US House votes to restrict Iraqi and Syrian refugees entry
The US House of Representatives has passed a bill that tightens restrictions on the resettlement of Syrian and Iraqi refugees, amid security concerns.
Dozens of Democrats joined Republicans as the House passed the measure 289-137, in a rebuke to the White House.
President Barack Obama has said he will veto the legislation.
The bill follows the attacks in Paris that left 129 people dead, claiming to the be the work of Islamic State.
Seven of the perpetrators died in the attacks, and one of them is thought to have been a Syrian who entered Europe via Greece with migrants.
It still needs to pass the Senate before hitting Mr Obama's desk.
The bill would require the head of the FBI, the Department of Homeland Security, and the Director of National Intelligence to sign off on each refugee as being "not a threat to the security of the United States," following an FBI background check.
Calling the Paris attacks "a game changer", Rep Brad Ashford, a Democrat from Nebraska, said: "I cannot sit back and ignore the concerns of my constituents and the American public."
House Majority Leader Kevin McCarthy said he supported the bill because "it is against the values of our nation and the values of a free society to give terrorists the opening they are looking for".
Others urged compassion for those fleeing the war-torn regions.
"Defeating terrorism should not mean slamming the door in the faces of those fleeing the terrorists," said Rep Jerrold Nadler, a Democrat from New York. "We might as well take down the Statue of Liberty".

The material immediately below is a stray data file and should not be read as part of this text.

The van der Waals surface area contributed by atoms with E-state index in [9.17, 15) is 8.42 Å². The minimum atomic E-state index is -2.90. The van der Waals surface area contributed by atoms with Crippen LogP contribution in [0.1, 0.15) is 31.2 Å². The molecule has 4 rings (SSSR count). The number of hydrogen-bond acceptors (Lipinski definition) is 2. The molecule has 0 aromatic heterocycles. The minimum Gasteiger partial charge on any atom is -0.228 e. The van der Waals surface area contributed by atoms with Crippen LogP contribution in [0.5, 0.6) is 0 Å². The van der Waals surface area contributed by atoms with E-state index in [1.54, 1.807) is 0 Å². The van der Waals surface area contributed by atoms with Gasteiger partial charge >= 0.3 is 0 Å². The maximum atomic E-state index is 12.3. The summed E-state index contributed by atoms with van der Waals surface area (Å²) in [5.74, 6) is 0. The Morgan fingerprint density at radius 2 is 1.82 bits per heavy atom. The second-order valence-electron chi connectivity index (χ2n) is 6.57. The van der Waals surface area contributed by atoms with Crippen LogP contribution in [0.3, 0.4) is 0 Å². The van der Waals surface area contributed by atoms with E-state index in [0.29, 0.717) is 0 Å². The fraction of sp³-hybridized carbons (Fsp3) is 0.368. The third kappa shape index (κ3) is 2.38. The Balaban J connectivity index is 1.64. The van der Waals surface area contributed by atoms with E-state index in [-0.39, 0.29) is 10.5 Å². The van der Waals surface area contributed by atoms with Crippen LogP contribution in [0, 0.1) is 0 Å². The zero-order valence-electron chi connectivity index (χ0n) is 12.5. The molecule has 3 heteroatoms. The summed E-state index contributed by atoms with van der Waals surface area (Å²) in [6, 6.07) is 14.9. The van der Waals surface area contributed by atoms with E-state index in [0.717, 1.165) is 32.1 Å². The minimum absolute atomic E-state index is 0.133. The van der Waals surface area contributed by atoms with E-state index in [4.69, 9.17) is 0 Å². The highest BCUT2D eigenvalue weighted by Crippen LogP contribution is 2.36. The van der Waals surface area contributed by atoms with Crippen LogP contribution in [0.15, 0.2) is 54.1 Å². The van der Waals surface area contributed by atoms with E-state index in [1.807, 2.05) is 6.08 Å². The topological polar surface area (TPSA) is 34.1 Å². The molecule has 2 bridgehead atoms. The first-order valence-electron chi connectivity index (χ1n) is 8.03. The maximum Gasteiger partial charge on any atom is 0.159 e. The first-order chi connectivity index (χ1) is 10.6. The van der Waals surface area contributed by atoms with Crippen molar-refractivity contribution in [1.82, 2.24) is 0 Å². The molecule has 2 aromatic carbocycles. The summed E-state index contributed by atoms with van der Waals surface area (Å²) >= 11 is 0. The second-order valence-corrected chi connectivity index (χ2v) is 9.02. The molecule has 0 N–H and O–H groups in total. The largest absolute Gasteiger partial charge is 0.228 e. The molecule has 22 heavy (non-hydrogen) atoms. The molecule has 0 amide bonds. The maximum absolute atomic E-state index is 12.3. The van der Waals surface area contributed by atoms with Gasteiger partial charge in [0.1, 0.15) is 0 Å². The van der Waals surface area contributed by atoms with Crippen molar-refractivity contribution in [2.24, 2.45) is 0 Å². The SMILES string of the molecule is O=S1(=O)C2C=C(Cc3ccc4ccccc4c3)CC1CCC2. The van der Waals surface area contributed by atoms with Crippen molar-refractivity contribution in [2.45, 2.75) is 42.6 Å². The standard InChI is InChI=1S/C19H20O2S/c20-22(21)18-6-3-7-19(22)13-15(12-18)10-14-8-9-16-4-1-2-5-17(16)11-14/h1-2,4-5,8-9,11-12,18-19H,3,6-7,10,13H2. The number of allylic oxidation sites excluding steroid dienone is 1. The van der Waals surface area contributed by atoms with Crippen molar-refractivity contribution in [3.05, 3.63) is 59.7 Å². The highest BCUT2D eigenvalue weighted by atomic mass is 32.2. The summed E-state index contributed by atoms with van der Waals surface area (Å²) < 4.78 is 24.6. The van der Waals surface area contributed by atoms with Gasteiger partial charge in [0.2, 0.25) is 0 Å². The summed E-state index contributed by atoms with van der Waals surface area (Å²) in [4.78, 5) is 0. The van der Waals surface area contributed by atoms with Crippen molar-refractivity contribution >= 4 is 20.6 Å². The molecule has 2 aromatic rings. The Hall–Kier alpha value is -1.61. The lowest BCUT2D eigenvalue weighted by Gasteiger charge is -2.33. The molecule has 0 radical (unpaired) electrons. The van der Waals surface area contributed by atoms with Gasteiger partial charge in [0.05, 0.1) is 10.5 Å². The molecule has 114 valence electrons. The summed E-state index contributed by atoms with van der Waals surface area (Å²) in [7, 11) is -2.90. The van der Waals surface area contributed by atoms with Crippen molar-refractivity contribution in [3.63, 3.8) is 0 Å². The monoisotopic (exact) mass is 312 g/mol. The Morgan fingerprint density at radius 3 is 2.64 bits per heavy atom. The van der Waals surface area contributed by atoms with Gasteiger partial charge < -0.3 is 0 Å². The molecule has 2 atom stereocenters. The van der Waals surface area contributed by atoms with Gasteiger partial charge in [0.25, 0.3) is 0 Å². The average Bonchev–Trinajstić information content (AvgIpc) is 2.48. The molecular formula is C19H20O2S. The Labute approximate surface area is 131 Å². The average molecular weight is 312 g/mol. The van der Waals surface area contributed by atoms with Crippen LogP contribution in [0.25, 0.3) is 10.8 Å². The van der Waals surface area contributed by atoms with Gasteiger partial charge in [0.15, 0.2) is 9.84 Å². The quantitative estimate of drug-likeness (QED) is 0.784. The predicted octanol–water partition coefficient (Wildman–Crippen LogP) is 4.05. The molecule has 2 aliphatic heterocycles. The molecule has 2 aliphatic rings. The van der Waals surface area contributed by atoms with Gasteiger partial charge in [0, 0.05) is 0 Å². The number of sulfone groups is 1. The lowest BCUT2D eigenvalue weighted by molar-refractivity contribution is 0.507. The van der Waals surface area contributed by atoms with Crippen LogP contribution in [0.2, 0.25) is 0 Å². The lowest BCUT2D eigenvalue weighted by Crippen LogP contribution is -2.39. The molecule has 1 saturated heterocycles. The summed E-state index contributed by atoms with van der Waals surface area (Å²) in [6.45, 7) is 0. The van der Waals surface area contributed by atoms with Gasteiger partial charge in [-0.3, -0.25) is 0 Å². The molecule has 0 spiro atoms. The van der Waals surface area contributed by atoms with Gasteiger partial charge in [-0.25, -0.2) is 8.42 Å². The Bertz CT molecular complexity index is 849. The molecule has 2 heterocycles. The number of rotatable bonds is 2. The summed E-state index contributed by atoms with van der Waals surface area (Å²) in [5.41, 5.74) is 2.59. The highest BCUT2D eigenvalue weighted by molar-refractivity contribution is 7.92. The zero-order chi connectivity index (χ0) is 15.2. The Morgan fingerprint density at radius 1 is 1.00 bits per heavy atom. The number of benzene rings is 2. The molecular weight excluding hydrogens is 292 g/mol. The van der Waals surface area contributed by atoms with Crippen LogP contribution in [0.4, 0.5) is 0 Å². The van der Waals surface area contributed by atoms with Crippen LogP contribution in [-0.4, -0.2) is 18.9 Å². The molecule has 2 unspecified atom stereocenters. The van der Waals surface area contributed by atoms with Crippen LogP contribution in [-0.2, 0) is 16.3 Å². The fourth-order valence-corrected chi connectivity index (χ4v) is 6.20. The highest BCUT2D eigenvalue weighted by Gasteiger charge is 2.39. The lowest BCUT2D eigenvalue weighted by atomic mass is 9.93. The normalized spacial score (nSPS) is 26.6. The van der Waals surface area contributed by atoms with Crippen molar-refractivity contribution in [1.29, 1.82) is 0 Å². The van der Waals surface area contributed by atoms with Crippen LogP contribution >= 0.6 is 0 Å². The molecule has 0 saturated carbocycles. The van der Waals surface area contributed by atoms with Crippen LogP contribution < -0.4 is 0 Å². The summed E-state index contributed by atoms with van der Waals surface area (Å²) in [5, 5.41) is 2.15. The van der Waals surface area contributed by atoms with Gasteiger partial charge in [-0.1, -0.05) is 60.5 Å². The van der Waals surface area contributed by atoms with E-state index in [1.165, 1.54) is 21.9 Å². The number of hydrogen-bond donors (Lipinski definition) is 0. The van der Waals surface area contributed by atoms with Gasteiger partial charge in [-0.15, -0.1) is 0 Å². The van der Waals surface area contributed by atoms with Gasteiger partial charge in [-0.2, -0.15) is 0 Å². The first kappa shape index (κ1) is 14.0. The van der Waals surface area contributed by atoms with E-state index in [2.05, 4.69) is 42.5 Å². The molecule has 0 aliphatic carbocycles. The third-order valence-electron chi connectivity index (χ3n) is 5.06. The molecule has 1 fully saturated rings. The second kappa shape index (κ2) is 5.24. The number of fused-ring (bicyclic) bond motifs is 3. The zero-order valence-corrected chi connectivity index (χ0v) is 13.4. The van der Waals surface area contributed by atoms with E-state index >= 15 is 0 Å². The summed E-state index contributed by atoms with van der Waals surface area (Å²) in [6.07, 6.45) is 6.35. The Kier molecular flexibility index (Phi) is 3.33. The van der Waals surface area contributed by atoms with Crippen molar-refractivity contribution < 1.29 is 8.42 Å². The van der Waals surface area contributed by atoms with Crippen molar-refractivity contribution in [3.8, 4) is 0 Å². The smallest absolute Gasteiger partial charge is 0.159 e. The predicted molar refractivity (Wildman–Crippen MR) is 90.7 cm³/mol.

The current vetting process
- takes two years
- in-person interviews and supporting documents
- their experience of conflict cross-checked against intelligence
- about 50% of applicants approved
Republicans do not have the votes to override Mr Obama's veto, but say that their affirmative vote is symbolic.
Rand Paul, a senator from Kentucky who is currently running for president, has highlighted a 2011 case in his home state of two Iraqi refugees who schemed to send rifles, missiles and money to al-Qaeda against US troops in Iraqi. They are now imprisoned.
The White House has said that 2,174 Syrians have been admitted to the US since the attacks in September 2001, and noted that none of them has been arrested or deported for terror offences.
Millions of Syrians have fled to neighbouring countries and to Europe since the Syrian conflict began about four years ago.
The Obama administration announced in September that it wanted to resettle about 10,000 Syrian refugees in the US by the same time next year.